Although my own experience as a sociologist does not match the lifelong activism of the authors of “The Soul of Environmentalism,” I have been studying and writing about food justice for the past 15 years. I have observed and analyzed various aspects of the movement as it has found its footing in the American consciousness and shifted and broadened its approach. This essay, then, parallels “Soul” in its attempt to push back, from a perspective grounded in grassroots activism.
To begin (perhaps by coincidence), Finn cites the same definition of food justice that I used in the introduction to my 2011 coedited collection Cultivating Food Justice, which was one of the first attempts to document and reflect on the movement’s work. This definition, authored by New York’s Just Food, fuses support for local production with increased food access for low-income communities. But over time, that definition of food justice has evolved and expanded to animate campaigns and cultural understandings of how inequalities — including those of race, class, gender, and sexuality — are implicated in and reproduced by our food system. Indeed, there is a direct parallel here with environmental justice activism, which traces its earliest roots to the struggles of Black and brown communities against toxic waste dumping in the 1980sRobert Bullard, Dumping in Dixie: Race, Class, And Environmental Quality, 3rd ed New York: Routledge, 2000).but has widened to address the inequalities wrought by our myriad and intersecting environmental crises and to ensure that the needs and visions of frontline communities are foregrounded in struggles for change. Witness today’s climate justice movement as evidence of the broadening scope and resonance of the environmental justice approach.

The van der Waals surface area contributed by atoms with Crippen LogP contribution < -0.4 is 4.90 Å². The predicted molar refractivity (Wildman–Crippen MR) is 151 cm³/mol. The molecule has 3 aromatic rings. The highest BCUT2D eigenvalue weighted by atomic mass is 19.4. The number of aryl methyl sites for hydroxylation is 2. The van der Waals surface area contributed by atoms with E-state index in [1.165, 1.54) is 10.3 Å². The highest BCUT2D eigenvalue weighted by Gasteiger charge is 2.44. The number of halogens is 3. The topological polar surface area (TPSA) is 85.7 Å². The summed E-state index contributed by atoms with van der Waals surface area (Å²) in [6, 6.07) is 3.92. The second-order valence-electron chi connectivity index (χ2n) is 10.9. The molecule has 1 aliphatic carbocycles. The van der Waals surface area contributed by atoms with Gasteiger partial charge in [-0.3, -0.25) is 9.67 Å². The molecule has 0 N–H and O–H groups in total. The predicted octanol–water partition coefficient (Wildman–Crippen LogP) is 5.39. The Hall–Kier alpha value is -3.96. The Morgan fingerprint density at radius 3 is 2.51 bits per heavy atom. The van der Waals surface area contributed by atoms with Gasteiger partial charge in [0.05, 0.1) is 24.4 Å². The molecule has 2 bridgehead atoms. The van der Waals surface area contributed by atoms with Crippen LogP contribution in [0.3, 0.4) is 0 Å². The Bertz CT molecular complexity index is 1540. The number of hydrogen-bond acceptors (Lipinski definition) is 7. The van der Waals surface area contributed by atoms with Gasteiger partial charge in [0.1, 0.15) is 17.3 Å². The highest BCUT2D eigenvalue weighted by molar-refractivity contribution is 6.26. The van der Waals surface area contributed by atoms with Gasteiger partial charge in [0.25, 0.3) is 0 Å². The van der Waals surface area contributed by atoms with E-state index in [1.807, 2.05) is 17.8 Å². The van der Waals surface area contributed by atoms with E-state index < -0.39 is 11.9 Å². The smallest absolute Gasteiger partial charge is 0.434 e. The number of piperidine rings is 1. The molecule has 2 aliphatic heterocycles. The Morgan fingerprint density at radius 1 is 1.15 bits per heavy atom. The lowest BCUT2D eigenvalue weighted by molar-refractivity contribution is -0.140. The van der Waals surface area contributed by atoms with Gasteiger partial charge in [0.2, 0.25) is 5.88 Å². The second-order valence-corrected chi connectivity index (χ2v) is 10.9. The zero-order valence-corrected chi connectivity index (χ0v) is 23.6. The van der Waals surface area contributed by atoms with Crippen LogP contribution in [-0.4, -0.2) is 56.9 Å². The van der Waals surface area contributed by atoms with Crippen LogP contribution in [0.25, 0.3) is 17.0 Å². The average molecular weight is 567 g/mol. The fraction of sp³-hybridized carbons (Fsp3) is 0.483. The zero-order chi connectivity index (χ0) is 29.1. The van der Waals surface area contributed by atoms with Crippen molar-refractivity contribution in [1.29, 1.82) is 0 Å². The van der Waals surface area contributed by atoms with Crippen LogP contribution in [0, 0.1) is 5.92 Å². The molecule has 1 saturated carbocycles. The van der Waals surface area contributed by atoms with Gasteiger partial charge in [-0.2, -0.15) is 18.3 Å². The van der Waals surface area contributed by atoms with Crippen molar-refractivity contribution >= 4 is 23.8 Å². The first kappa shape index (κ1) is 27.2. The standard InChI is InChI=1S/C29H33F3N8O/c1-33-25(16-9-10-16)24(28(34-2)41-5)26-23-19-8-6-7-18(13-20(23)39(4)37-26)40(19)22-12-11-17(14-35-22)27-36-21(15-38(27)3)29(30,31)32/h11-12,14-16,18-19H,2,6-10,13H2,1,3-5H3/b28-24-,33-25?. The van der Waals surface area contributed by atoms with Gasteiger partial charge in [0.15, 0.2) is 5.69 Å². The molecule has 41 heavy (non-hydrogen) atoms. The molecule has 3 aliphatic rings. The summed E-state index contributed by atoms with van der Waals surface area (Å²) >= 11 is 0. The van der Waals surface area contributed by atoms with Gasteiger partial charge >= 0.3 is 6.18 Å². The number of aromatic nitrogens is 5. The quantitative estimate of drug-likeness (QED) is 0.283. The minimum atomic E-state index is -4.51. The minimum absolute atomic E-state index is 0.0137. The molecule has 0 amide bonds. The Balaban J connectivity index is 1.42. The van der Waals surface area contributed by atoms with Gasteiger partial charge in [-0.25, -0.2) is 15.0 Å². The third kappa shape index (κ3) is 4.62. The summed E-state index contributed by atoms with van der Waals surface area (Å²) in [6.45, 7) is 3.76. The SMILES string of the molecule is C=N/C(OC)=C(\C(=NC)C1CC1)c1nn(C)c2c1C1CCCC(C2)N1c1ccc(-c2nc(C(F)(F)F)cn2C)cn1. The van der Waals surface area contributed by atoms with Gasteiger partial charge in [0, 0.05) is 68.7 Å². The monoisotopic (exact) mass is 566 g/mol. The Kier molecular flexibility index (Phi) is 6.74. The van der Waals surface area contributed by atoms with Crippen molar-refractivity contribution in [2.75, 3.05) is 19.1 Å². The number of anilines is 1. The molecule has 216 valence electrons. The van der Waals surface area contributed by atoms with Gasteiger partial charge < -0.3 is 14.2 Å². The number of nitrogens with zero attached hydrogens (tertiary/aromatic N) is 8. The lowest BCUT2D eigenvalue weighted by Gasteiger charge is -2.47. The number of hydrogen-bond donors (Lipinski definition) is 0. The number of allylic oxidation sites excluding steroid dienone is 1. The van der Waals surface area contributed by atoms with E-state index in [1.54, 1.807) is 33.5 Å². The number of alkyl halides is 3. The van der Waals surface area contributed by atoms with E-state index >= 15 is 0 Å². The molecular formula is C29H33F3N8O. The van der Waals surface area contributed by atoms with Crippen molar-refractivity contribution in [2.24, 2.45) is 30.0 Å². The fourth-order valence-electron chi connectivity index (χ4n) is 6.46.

Food justice similarly began as an effort to accomplish distributive justice, as marginalized communities argued for a larger piece of the proverbial (in this case, local and organic) pie. But the movement has expanded into a broader conversation about what kind of pie we want to eat to begin with. My current working definition comes from Rasheed Hislop, a food justice activist in New York City and my former graduate student, who describes it as “the struggle against racism, exploitation and oppression taking place within the food system that addresses inequality’s root causes both within and beyond the food chain.” The food justice movement includes efforts to increase food access but also campaigns to improve worker pay and conditions throughout the food system, and cultural and entrepreneurial efforts to raise up the food traditions of communities of color.